#3 Allen Iverson (Jordan Lowery)
Allen Iverson is the best combo guard in NBA history. He was a fearless scorer and executed ankle-breaking crossovers against any opponent, including the great Michael Jordan.
Iverson's most memorable run was the 2000-01 NBA season, where he averaged 31 points and won the MVP. He also led the Philadelphia 76ers to the 2001 NBA finals even though they were an average team. They ultimately lost to the Lakers in five games.
Of his five children, only his youngest son is following in his footsteps. The 11-year-old was already ranked as the best fourth-grade basketball player in the country. Although the youngster still has a few years to go before featuring in the NBA, he is an exciting prospect.
#2 Shaquille O'Neal (Shareef O'Neal)
No NBA player has played bully ball in the post as well as Shaquille O'Neal. He was outright unstoppable in the paint, which made teams resort to intentionally fouling him. His poor free-throw shooting (53%) made teams take advantage of this method as the only way to slow him down.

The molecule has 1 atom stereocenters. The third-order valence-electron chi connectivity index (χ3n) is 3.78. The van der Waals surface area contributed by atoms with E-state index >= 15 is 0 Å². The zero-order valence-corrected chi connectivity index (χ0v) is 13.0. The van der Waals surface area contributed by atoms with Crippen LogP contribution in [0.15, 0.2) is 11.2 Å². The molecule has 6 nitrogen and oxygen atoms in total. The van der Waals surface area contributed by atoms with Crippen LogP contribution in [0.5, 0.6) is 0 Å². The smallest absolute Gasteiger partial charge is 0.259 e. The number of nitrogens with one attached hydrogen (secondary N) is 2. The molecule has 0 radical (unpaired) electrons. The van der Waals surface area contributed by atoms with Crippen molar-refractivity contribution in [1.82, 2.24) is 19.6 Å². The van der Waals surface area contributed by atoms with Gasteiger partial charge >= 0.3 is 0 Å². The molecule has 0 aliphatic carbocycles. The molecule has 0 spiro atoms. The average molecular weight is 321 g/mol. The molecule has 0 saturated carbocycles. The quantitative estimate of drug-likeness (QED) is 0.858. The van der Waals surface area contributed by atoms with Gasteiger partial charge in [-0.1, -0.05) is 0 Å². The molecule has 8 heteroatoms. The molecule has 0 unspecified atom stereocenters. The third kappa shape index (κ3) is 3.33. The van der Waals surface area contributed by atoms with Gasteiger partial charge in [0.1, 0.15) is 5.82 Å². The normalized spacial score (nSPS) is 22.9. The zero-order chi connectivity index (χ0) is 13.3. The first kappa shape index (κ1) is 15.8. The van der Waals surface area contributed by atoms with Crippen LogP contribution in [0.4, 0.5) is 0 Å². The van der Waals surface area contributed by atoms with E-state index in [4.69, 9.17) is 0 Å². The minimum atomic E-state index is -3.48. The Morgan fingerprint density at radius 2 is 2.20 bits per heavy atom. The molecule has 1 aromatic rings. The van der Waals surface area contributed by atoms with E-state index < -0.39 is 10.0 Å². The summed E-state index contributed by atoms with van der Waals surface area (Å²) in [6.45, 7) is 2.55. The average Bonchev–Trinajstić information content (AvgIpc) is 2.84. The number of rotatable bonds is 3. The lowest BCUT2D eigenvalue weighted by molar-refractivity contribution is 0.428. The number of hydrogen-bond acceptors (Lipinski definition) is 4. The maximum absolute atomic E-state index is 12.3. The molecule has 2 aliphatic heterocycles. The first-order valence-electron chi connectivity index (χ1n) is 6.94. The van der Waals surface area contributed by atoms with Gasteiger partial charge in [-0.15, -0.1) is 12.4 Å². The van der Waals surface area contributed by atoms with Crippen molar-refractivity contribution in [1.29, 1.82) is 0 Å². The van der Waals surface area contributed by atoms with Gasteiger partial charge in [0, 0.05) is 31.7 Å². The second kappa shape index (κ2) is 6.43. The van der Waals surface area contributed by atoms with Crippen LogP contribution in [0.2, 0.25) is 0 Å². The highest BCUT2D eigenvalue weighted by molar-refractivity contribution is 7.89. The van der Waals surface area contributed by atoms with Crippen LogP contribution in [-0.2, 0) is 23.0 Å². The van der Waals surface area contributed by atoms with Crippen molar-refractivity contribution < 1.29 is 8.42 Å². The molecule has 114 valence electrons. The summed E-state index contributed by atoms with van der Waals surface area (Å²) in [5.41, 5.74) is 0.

Shaq, despite his dominance, won his first NBA championship in 2002 after joining Kobe Bryant in Los Angeles. He was a crucial part of the LA Lakers' consecutive championships from 2000-2003. In 2006, he helped Wade bring a championship to the Miami Heat.
Shareef O'Neal has opted to continue his father's legacy, albeit playing a different role. The 21-year-old has been slowed down following heart surgery in December 2018. Although he is slowly making a recovery and featuring in games, he is not as explosive as he once was.
Regardless, Shareef remains a top prospect that could dominate the NBA in the coming years.
#1 LeBron James (LeBron "Bronny" James Jr.)
LeBron James needs no introduction as his achievements speak for him. However, the four-time NBA champion is firmly entrenched in the GOAT conversation.
LeBron has always expressed interest in playing with his son in the NBA. If that happens, they will become the first father-son combination to play in the league at the same time.
LeBron "Bronny" James Jr. will be nineteen in 2024, the earliest he can make the NBA. That means King James will need to play for at least two more years before he plays with his son.
James Jr. has shown a glimpse of what he could bring to the NBA. Like his father, he has an impressive court vision and is also recognized for his weak-side blocks.